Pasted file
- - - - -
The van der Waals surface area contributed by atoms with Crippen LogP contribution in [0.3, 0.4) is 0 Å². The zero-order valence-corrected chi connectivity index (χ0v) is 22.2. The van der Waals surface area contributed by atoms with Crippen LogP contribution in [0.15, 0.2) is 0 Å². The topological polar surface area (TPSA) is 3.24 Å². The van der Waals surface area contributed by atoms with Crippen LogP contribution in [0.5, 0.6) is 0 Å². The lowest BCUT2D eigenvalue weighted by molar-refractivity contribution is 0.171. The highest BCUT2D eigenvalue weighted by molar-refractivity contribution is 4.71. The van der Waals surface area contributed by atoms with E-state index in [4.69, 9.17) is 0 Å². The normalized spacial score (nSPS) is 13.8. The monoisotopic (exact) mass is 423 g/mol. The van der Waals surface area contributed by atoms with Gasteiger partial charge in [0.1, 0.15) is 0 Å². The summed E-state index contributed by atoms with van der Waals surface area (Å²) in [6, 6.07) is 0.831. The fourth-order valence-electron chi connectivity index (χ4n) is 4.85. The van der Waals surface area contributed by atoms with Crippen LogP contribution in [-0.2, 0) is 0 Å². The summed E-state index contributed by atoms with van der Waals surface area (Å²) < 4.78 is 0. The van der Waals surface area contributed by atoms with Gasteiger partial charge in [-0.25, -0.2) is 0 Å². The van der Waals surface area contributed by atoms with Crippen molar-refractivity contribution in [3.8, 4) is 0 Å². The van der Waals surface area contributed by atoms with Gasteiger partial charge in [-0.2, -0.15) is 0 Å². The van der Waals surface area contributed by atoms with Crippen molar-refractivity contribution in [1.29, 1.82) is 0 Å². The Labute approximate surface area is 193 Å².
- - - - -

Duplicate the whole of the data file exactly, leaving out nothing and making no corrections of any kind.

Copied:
The van der Waals surface area contributed by atoms with Crippen LogP contribution in [0.3, 0.4) is 0 Å². The zero-order valence-corrected chi connectivity index (χ0v) is 22.2. The van der Waals surface area contributed by atoms with Crippen LogP contribution in [0.15, 0.2) is 0 Å². The topological polar surface area (TPSA) is 3.24 Å². The van der Waals surface area contributed by atoms with Crippen LogP contribution in [0.5, 0.6) is 0 Å². The lowest BCUT2D eigenvalue weighted by molar-refractivity contribution is 0.171. The highest BCUT2D eigenvalue weighted by molar-refractivity contribution is 4.71. The van der Waals surface area contributed by atoms with E-state index in [4.69, 9.17) is 0 Å². The normalized spacial score (nSPS) is 13.8. The monoisotopic (exact) mass is 423 g/mol. The van der Waals surface area contributed by atoms with Gasteiger partial charge in [0.1, 0.15) is 0 Å². The summed E-state index contributed by atoms with van der Waals surface area (Å²) in [6, 6.07) is 0.831. The fourth-order valence-electron chi connectivity index (χ4n) is 4.85. The van der Waals surface area contributed by atoms with Crippen LogP contribution in [-0.2, 0) is 0 Å². The summed E-state index contributed by atoms with van der Waals surface area (Å²) < 4.78 is 0. The van der Waals surface area contributed by atoms with Gasteiger partial charge in [-0.25, -0.2) is 0 Å². The van der Waals surface area contributed by atoms with Crippen molar-refractivity contribution in [3.8, 4) is 0 Å². The van der Waals surface area contributed by atoms with Gasteiger partial charge in [-0.2, -0.15) is 0 Å². The van der Waals surface area contributed by atoms with Crippen molar-refractivity contribution in [1.29, 1.82) is 0 Å². The Labute approximate surface area is 193 Å².